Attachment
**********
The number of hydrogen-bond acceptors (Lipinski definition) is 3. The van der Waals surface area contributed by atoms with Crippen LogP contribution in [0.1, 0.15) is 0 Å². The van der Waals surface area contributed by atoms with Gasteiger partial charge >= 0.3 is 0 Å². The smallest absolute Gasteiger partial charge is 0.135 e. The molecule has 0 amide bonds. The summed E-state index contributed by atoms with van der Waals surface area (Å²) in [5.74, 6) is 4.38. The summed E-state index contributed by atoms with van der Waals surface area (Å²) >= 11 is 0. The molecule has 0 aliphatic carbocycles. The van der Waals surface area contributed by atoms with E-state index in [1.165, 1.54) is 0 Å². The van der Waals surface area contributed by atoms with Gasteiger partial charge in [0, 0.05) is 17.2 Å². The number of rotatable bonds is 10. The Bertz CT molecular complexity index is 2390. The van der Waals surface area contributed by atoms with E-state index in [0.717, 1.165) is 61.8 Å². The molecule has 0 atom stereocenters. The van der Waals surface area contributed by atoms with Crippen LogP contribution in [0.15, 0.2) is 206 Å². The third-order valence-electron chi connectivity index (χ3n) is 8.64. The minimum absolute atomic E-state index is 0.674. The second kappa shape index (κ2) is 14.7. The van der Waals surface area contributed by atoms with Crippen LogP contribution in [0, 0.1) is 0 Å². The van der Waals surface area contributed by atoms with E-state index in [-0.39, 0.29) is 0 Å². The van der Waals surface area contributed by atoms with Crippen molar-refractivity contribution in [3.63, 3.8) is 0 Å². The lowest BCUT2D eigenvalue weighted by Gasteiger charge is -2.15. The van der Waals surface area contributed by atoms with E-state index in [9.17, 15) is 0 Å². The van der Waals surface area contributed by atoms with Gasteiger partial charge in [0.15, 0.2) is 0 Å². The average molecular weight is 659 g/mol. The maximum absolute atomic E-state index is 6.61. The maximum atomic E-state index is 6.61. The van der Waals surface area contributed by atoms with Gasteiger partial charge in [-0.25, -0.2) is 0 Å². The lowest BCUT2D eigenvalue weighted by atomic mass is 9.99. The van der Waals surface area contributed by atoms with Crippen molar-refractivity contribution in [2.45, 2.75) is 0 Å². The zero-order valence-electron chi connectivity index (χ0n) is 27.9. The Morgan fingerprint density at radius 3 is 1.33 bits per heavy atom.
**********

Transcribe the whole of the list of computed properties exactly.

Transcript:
The number of hydrogen-bond acceptors (Lipinski definition) is 3. The van der Waals surface area contributed by atoms with Crippen LogP contribution in [0.1, 0.15) is 0 Å². The van der Waals surface area contributed by atoms with Gasteiger partial charge >= 0.3 is 0 Å². The smallest absolute Gasteiger partial charge is 0.135 e. The molecule has 0 amide bonds. The summed E-state index contributed by atoms with van der Waals surface area (Å²) in [5.74, 6) is 4.38. The summed E-state index contributed by atoms with van der Waals surface area (Å²) >= 11 is 0. The molecule has 0 aliphatic carbocycles. The van der Waals surface area contributed by atoms with E-state index in [1.165, 1.54) is 0 Å². The van der Waals surface area contributed by atoms with Gasteiger partial charge in [0, 0.05) is 17.2 Å². The number of rotatable bonds is 10. The Bertz CT molecular complexity index is 2390. The van der Waals surface area contributed by atoms with E-state index in [0.717, 1.165) is 61.8 Å². The molecule has 0 atom stereocenters. The van der Waals surface area contributed by atoms with Crippen LogP contribution in [0.15, 0.2) is 206 Å². The third-order valence-electron chi connectivity index (χ3n) is 8.64. The minimum absolute atomic E-state index is 0.674. The second kappa shape index (κ2) is 14.7. The van der Waals surface area contributed by atoms with Crippen LogP contribution in [0, 0.1) is 0 Å². The van der Waals surface area contributed by atoms with E-state index in [-0.39, 0.29) is 0 Å². The van der Waals surface area contributed by atoms with Crippen molar-refractivity contribution in [3.63, 3.8) is 0 Å². The lowest BCUT2D eigenvalue weighted by Gasteiger charge is -2.15. The van der Waals surface area contributed by atoms with E-state index in [9.17, 15) is 0 Å². The van der Waals surface area contributed by atoms with Gasteiger partial charge in [0.15, 0.2) is 0 Å². The average molecular weight is 659 g/mol. The maximum absolute atomic E-state index is 6.61. The maximum atomic E-state index is 6.61. The van der Waals surface area contributed by atoms with Gasteiger partial charge in [-0.25, -0.2) is 0 Å². The lowest BCUT2D eigenvalue weighted by atomic mass is 9.99. The van der Waals surface area contributed by atoms with Crippen molar-refractivity contribution in [2.45, 2.75) is 0 Å². The zero-order valence-electron chi connectivity index (χ0n) is 27.9. The Morgan fingerprint density at radius 3 is 1.33 bits per heavy atom.